Champions don’t back down and they are aggressive against opponents.
And true champions are “sissies”.
At least that’s what other competitors may call them when they show compassion towards teammates and opponents. But the honest truth is that showing compassion when others around you aren’t, shows strength of character and is definitely not a sign of weakness.
If your child is learning mad skills, but does not have a clue about the importance of compassion in youth sports, then all his talent is basically a bunch of athletic bluster. A lot of noise without any substance.
Don’t let your child grow up to be a grandstander that only cares about his or her own performance. Make sure he or she is learning that compassion in youth sports is in the DNA of a true champion.
What Does Compassion Look Like in Youth Sports?
If your child exhibits these behaviors when he plays sports, then he understands what competitive compassion is all about; who cares if others label him a “sissy” or wimp?
Compassion knows when to flip the switch.
Yes, it may be a tight game, or perhaps a championship is on the line, but when an opponent gets hurt, a true champion never gloats or brags about how he “took the guy out.” A true champion knows how to flip the switch from giving 100% and going all out against an opponent to being concerned that someone got hurt, even if she doesn’t know the person.
Compassionate competitors don’t try to injure or “take out” opponents; they want to win and they give it their all, but not with cheap shots. And when the competition ends, so does the opposition.
Compassion Doesn’t Ignore Those Who are Troubled
A true champion doesn’t hide his compassionate side when someone is troubled. He is understanding and caring when about the feelings of others, even if he doesn’t know them.
In a society where kids are pushed to fight for what they want–and in youth sports that is exactly what they need to do–we cannot forget the importance of teaching them not to run over or ignore others in the process. If a teammate is sad or struggling with something, encourage your child to reach out to that person, offering a listening ear and an encouraging word. Compassion means wanting to help, even if all you can do it listen and say kind words.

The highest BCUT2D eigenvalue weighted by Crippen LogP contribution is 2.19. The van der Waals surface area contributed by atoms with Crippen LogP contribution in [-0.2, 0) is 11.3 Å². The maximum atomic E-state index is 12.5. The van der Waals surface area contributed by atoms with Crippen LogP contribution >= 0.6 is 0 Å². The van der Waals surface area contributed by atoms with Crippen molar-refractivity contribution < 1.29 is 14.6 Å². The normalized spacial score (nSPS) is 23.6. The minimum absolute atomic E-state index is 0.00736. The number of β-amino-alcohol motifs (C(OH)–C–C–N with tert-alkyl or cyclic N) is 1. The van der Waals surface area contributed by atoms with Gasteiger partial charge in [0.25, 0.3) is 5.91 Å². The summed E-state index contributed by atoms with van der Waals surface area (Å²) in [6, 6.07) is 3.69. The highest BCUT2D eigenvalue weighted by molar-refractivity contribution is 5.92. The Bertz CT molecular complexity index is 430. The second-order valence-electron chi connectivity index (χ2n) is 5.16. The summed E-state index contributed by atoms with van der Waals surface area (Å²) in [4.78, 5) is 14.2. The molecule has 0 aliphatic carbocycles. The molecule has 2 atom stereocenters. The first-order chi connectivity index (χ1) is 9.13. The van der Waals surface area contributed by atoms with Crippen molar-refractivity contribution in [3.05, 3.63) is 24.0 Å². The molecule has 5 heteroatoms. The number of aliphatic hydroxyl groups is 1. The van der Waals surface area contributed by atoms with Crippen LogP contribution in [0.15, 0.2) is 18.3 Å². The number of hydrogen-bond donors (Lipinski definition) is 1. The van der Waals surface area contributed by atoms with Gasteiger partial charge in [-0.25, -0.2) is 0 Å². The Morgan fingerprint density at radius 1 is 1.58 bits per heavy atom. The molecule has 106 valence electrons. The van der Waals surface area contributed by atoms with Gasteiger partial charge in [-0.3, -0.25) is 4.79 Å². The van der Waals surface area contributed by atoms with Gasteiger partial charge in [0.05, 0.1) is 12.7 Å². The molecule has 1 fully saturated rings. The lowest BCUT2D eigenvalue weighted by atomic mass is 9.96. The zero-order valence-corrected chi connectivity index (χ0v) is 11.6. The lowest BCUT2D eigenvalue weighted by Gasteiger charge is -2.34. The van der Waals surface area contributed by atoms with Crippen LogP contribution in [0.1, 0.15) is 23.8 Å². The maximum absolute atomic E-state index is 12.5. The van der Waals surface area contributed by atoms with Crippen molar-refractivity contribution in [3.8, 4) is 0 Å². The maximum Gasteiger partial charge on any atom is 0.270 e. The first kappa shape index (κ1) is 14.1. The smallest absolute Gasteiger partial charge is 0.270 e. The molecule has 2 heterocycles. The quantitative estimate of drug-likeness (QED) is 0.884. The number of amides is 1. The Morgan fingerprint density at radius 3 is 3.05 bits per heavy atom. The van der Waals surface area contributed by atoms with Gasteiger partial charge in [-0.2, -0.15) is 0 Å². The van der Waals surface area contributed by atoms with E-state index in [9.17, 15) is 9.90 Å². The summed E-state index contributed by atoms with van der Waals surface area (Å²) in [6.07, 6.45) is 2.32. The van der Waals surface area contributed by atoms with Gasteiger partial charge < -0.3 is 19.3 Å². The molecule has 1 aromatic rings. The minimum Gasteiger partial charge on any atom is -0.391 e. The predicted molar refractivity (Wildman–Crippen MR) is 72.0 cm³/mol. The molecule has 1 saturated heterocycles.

Compassion Forgives Mistakes
In the heat of competition, it is way too easy to blame someone for a disappointing loss.
I’ll never forget one time when my husband was coaching high school softball and it came down to the last inning, with our team ahead by one and one out remaining. A fly ball was hit to center and a routine catch would have meant a win for our team. But the girl dropped the ball, the team scored and as a result, we lost the game. That player was upset and crying after the game and I know that it would have been easy for the girls to put the blame for the loss on her. But my husband would not let the players start the blame game.
Playing the blame game never resolves issues and never helps players improve. It is a feeble attempt to soothe frustration. Whether it’s parents or teammates or even coaches who start blaming, it is a useless exercise. It is best to acknowledge that a mistake was made, figure out how to fix the mistake, forgive the mistake, and move forward.
Compassion remembers that everyone makes mistakes, and looks to forgive and put it behind.
Compassion Knows How To be a Friend
When my son was in 5th grade, a new kid came to his school. Nick played sports and so my son found a common interest with him. My son was the first kid to befriend Nick and make him feel welcome. I’ll never forget hearing his mom tell me that and the pride I felt that my son had the compassion to know how to be a friend.
It’s easy for kids in sports to let their performance earn them popularity. Sometimes kids in the spotlight coast through friendships because they have a lot of attention on them; they don’t have to work at friendships because their popularity does the work for them.
But compassion knows how to be a friend. It knows how to listen, how to ask questions, how to invest in relationships with people. It knows that friendship is a two-way street. You must be a friend to have friends, as the old saying goes.
A true champion does not depend on the popularity resulting from accolades or awards to dictate friendships. It seeks friends out and works on those relationships to make them meaningful and lasting.
True Champions Know How to Be Compassionate
In an effort to motivate kids to work hard and “toughen up,” let’s remember that toughness, aggression, and 100% effort are not the opposite of compassion. True champions understand that Toughness and Compassion can play on the same team.
Back in April, I started a series on 52 Virtues. I got sidetracked with some other projects, but I’m back with virtue #5: Compassion. If you’d like to get caught up, here’s the other three on Assertiveness, Caring, Cleanliness, and Commitment.
Nominate a coach, volunteer, or parent for the October Positive Youth Sports Award!